A lawyer for three Maine families challenging the state’s ban on public funding for religious schools sees the addition of Amy Coney Barrett to the U.S. Supreme Court as a reason for optimism after judges in two lower courts ruled against his clients.
There’s “a strong likelihood” the nation’s highest court will hear the case after the appellate court in Boston upheld Maine’s law last month, said Tim Keller, a lawyer with the Institute for Justice in Mesa, Arizona. And there’s even reason to believe the court will hear arguments in the case sooner rather than later.
As many as six justices could join a majority to find Maine’s law unconstitutional, he said, after Barrett joined the court, replacing the late Justice Ruth Bader Ginsburg and giving the court a six-justice conservative majority that’s more likely to privilege religion’s position in society.
While Barrett’s appointment to the court has given religious groups some hope for favorable rulings, Keller said, “it’s hard to predict how she would decide this issue.”
The Maine case challenges a state law under which towns without public high schools pay tuition so students can attend a public or private school of their choice in another community as long as it’s not a religious school.
In 2018, three families who live in Orrington, Glenburn and Palermo sued the Maine Department of Education in federal court in Bangor seeking tuition for their children to attend Bangor Christian Schools and Temple Academy in Waterville.
U.S. District Judge D. Brock Hornby rejected the plaintiffs’ argument in June 2019, shortly after the U.S. Department of Justice, under the Trump administration, intervened on the families’ behalf.
The families then appealed to the 1st U.S. Circuit Court of Appeals in Boston. But before a three-judge panel could rule on the case, the nation’s high court in June ruled 5-4 that a Montana program that makes donors to private school scholarships eligible for up to $150 in state tax credits, but prohibited the use of the scholarships at religious schools, was unconstitutional.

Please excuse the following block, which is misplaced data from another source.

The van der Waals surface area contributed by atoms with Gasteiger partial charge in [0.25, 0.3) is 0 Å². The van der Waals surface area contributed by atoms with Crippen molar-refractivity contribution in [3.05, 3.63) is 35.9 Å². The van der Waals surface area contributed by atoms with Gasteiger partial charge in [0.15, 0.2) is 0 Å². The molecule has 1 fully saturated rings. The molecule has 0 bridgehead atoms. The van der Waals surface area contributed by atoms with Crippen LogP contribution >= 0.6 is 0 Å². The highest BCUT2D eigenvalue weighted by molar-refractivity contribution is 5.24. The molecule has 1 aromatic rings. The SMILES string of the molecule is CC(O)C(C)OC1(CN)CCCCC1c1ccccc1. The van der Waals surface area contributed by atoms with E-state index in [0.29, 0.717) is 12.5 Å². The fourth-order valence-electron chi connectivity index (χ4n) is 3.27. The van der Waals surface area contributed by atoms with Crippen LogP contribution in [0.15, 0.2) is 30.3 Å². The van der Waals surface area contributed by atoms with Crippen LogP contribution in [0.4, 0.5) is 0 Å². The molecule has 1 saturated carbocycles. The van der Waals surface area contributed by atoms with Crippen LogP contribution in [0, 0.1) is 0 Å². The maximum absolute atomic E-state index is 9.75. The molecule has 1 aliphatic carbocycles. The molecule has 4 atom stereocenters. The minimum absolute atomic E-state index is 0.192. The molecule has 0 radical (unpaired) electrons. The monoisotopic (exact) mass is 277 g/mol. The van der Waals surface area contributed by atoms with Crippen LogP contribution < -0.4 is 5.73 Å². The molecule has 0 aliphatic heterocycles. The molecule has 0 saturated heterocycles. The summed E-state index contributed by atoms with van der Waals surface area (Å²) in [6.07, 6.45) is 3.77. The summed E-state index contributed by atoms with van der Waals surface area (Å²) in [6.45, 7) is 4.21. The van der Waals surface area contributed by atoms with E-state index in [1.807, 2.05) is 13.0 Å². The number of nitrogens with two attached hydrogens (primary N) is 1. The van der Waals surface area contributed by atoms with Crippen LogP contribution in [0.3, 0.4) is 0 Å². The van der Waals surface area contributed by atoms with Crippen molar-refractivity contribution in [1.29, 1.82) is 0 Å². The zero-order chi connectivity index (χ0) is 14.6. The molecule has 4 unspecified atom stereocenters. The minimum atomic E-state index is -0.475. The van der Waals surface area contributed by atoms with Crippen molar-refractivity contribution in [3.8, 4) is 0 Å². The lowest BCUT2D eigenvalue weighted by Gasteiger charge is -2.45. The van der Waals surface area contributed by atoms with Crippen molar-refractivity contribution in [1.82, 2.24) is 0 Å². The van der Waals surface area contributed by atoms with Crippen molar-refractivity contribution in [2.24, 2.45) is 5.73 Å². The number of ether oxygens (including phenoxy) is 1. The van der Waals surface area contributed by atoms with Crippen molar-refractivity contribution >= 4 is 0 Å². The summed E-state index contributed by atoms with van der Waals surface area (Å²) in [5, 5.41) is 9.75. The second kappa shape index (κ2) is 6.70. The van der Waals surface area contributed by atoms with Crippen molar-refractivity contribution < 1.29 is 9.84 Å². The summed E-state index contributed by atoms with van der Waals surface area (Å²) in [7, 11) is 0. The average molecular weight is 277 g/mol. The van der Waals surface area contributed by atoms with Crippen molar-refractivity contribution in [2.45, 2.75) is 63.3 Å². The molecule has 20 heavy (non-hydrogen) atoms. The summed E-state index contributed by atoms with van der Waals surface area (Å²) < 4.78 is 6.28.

The appellate judges in Boston agreed to consider how that case affected Maine’s tuition law, making it the first instance of another court issuing a decision applying the Supreme Court’s ruling in the Montana case.
They concluded on Oct. 29 that the state’s requirement that public money fund secular rather than religious education does not violate Mainers’ constitutional rights.
“There is no question that Maine may ensure that such a public education is a secular one, just as there is no question that the Free Exercise Clause ensures that Mainers, like all Americans, are free to opt for a religious education for their children if they wish,” Judge David Barron, a Barack Obama appointee, wrote for the court.
The panel also included Judge Bruce Selya, a Ronald Reagan appointee, and retired U.S. Supreme Court Justice David Souter, appointed by George H.W. Bush.
Keller said the three-judge panel misapplied the Montana ruling, making it more likely that the Supreme Court will hear the case even before there are conflicting decisions from other circuit courts, which the court often waits for before accepting a case.
Keller has until March 29 to file his appellate brief with the U.S. Supreme Court. He said he expected to file before then. A decision on whether to hear oral arguments could be made this spring or summer, but the earliest the case would be heard is fall 2021.
Dmitry Bam, vice dean and provost of the University of Maine School of Law in Portland, was not as confident as Keller that the Supreme Court would take up the case before there are competing decisions from other circuits but said “it’s likely the court will take it on” at some point.
He disagreed with Keller’s prediction that six justices would side with the families.
“It’s not clear that there are five votes to overturn the 1st Circuit’s decision,” Bam said.
The justices could wait until pending cases challenging state bans on religious school funding in Vermont and New Hampshire are decided before weighing in.
The appeals court in the Vermont case already has granted an injunction to stop that state from excluding some high school students who attend religious schools from taking college classes through a dual enrollment program while that appeal is pending.
The Maine Attorney General’s office, which is defending the education department, declined to comment on the likelihood of the U.S. Supreme Court taking up the case or how the justices might rule if it does.
The Justice Department is unlikely to remain involved in the case once Democrat Joe Biden is sworn in as president.